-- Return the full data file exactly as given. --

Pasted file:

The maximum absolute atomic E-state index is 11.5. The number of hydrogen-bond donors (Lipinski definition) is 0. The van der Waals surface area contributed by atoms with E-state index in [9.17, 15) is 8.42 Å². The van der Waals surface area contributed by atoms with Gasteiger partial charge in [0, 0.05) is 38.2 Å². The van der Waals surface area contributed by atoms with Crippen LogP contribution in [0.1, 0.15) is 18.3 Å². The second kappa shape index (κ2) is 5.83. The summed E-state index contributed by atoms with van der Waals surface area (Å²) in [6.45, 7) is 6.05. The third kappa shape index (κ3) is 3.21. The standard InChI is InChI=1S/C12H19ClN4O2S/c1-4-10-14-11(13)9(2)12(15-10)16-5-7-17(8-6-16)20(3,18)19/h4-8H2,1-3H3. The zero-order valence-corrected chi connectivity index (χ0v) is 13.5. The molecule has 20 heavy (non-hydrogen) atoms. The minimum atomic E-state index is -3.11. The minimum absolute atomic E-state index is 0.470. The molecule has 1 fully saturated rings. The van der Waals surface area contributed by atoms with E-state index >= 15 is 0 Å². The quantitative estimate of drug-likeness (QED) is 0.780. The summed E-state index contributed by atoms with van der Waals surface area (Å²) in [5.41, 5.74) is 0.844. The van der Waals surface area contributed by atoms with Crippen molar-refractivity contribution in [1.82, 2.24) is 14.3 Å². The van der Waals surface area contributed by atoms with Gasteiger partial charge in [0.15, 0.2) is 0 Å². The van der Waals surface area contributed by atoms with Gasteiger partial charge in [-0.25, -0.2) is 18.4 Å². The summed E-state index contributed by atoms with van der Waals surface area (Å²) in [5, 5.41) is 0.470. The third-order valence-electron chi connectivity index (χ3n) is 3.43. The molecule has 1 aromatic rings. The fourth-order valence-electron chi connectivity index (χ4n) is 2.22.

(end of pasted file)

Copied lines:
The maximum absolute atomic E-state index is 11.5. The number of hydrogen-bond donors (Lipinski definition) is 0. The van der Waals surface area contributed by atoms with E-state index in [9.17, 15) is 8.42 Å². The van der Waals surface area contributed by atoms with Gasteiger partial charge in [0, 0.05) is 38.2 Å². The van der Waals surface area contributed by atoms with Crippen LogP contribution in [0.1, 0.15) is 18.3 Å². The second kappa shape index (κ2) is 5.83. The summed E-state index contributed by atoms with van der Waals surface area (Å²) in [6.45, 7) is 6.05. The third kappa shape index (κ3) is 3.21. The standard InChI is InChI=1S/C12H19ClN4O2S/c1-4-10-14-11(13)9(2)12(15-10)16-5-7-17(8-6-16)20(3,18)19/h4-8H2,1-3H3. The zero-order valence-corrected chi connectivity index (χ0v) is 13.5. The molecule has 20 heavy (non-hydrogen) atoms. The minimum atomic E-state index is -3.11. The minimum absolute atomic E-state index is 0.470. The molecule has 1 fully saturated rings. The van der Waals surface area contributed by atoms with E-state index >= 15 is 0 Å². The quantitative estimate of drug-likeness (QED) is 0.780. The summed E-state index contributed by atoms with van der Waals surface area (Å²) in [5.41, 5.74) is 0.844. The van der Waals surface area contributed by atoms with Crippen molar-refractivity contribution in [1.82, 2.24) is 14.3 Å². The van der Waals surface area contributed by atoms with Gasteiger partial charge in [0.15, 0.2) is 0 Å². The van der Waals surface area contributed by atoms with Gasteiger partial charge in [-0.25, -0.2) is 18.4 Å². The summed E-state index contributed by atoms with van der Waals surface area (Å²) in [5, 5.41) is 0.470. The third-order valence-electron chi connectivity index (χ3n) is 3.43. The molecule has 1 aromatic rings. The fourth-order valence-electron chi connectivity index (χ4n) is 2.22.